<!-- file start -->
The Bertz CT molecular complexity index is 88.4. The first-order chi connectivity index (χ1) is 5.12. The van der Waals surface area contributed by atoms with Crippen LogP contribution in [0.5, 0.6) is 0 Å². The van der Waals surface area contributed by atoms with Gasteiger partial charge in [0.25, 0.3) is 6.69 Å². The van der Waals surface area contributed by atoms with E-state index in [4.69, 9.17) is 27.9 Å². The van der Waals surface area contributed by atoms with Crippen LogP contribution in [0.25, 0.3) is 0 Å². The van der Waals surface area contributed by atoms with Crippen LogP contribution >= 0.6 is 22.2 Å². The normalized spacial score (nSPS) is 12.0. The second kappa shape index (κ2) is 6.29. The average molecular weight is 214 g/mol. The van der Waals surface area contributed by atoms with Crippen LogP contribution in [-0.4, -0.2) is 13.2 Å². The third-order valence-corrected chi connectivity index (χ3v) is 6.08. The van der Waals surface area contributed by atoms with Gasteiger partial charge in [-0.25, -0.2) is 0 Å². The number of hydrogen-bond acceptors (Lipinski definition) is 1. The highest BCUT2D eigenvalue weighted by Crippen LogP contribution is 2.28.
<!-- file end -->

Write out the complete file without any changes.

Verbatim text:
The Bertz CT molecular complexity index is 88.4. The first-order chi connectivity index (χ1) is 5.12. The van der Waals surface area contributed by atoms with Crippen LogP contribution in [0.5, 0.6) is 0 Å². The van der Waals surface area contributed by atoms with Gasteiger partial charge in [0.25, 0.3) is 6.69 Å². The van der Waals surface area contributed by atoms with E-state index in [4.69, 9.17) is 27.9 Å². The van der Waals surface area contributed by atoms with Crippen LogP contribution in [0.25, 0.3) is 0 Å². The van der Waals surface area contributed by atoms with Crippen LogP contribution >= 0.6 is 22.2 Å². The normalized spacial score (nSPS) is 12.0. The second kappa shape index (κ2) is 6.29. The average molecular weight is 214 g/mol. The van der Waals surface area contributed by atoms with Crippen LogP contribution in [-0.4, -0.2) is 13.2 Å². The third-order valence-corrected chi connectivity index (χ3v) is 6.08. The van der Waals surface area contributed by atoms with Gasteiger partial charge in [-0.25, -0.2) is 0 Å². The number of hydrogen-bond acceptors (Lipinski definition) is 1. The highest BCUT2D eigenvalue weighted by Crippen LogP contribution is 2.28.